Retail expert, Catherine Erdly gives small business advice on growing your sales in three effective ways…
Ask most product entrepreneurs what their goals are for their business, and most of them will talk about growing their sales.
When asked for more details, they usually say that they want to get more customers. In other words, they want more people visiting their website, to increase their Instagram followers or see an uplift in orders from their other sales channels.
But did you know that many people are focused primarily on only one method of growing their sales (getting more customers), and overlooking two others that can make a major difference to the profitability of their business?
In this article, I will be outlining all three methods so that you can track and see if you are growing your sales every way that you can.
The first method – getting more customers
As I mentioned in the introduction, this method is the one that most companies think about when they look to grow sales.
It is what they are aiming their social media efforts at, or spending money on advertising to achieve.
Getting a steady stream of new traffic onto your site or in through your doors should absolutely be a key priority, however, arguably, you should be more focused on your conversion rate.
The reason for this is that if you can improve your conversion rate, your sales will grow without the need for more followers, or the need to spend money on advertising.
Your conversion rate is calculated by taking the number of sales you have in a certain period (e.g. the last week or last month) and dividing it by the number of visitors that you had.
So, if you sell 2 items in a week and had 100 visitors, you had a 2% conversion rate (2/100, expressed as a percentage).
This is something that you can calculate easily for a website, or relatively easily for a physical shop.
In a physical shop, you just need to keep a simple tally chart of the number of people who come into the shop each day (or use a clicker counter) and compare that to the number of sales that you have.
The typical conversion rate for an e-commerce site is around 2%. A physical space will be much higher, with anywhere from 25 – 50% being typical.
However, you should be comparing yourself not to others, but to what your current conversion rate is. If you can improve that, your sales will increase as you make better use of your existing visitors.
Any time and effort that you spend on improving your online or instore conversion rate will pay big dividends when it comes to growing your business as it allows you to get more new customers from the people who are already interested and visiting you rather than on spending money and effort to acquire new people.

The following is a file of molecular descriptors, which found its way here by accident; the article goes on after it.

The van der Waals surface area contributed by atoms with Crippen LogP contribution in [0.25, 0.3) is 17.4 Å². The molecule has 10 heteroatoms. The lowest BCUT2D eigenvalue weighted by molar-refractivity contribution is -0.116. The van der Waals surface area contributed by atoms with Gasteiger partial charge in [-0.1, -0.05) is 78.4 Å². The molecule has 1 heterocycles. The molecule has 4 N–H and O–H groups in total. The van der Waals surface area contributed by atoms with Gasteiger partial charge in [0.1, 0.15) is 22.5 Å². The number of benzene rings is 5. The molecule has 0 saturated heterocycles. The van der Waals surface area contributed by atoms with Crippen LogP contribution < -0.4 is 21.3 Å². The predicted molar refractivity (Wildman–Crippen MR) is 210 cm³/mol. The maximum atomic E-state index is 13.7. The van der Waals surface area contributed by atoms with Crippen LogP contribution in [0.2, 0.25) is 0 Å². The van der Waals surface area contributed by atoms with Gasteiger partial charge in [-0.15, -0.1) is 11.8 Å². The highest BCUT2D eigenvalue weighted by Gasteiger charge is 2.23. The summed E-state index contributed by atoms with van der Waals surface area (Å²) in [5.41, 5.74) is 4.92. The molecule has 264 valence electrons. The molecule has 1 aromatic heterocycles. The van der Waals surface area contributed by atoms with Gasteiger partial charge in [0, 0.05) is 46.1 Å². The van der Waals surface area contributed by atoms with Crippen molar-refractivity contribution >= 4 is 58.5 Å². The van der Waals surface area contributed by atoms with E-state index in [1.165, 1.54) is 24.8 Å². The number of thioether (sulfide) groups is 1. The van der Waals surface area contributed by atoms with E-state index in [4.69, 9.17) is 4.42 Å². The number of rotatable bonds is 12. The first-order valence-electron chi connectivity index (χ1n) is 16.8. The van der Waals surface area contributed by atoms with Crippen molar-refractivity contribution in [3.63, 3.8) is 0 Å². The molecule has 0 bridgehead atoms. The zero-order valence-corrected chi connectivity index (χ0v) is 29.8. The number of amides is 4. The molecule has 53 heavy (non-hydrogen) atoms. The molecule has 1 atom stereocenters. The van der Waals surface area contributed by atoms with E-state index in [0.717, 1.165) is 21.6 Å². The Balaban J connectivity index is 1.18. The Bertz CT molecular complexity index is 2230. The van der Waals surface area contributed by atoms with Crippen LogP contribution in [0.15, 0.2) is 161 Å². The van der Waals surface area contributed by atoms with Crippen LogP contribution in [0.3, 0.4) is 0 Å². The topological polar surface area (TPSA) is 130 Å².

Improving conversion rates is a blog topic in its own right, but my top tips are:
Check the quality of your photography
Check how compelling your product descriptions are
Are you really painting a picture for your customers of how great they are?
Do you have an about page that explains who you are and why the business is important to you?
Conversion rates in a physical space are often about the customer service you are offering to your customers.
Is each customer being greeted appropriately?
Are your best selling items placed in a prominent place so that customers can easily see them?
Is your store layout clear and easy for a customer to follow?
Keep tweaking and refining until you see the conversion rate improving.
The second method – getting each customer to spend more
Instead of focusing on getting more new customers, another way to drive sales that is often overlooked is measuring and increasing the ATV or average transaction value.
This is calculated by taking the total sales value of your orders and dividing it by the number of orders that were placed:
E.g. Your sales were 300 across 5 orders.
Your average transaction value (ATV) is 300/5 = 60.
If you can increase the amount spent by each customer to 66, your sales will increase by 10% without the need to get any more customers than you already have.
Monitoring your ATV on a weekly or monthly basis will help you track how you are moving this number forward.
Ways to increase your ATV include:
Changing the mix of your higher price items vs. lower price items If you are mostly selling lower price items, can you promote more of your higher-priced items in your marketing and social media to encourage customers to buy those instead?
Bundles – increasing your number of gift sets/putting together products into bundles at a small discount. (e.g. total price is 35, you offer it at 32). This naturally increases the average amount of money spent by each customer.
Catherine Erdly has over 19 years experience working with product businesses of all sizes from high street names (such as Paperchase, Laura Ashley and Coast), all the way down to brand new businesses with just a handful of customers.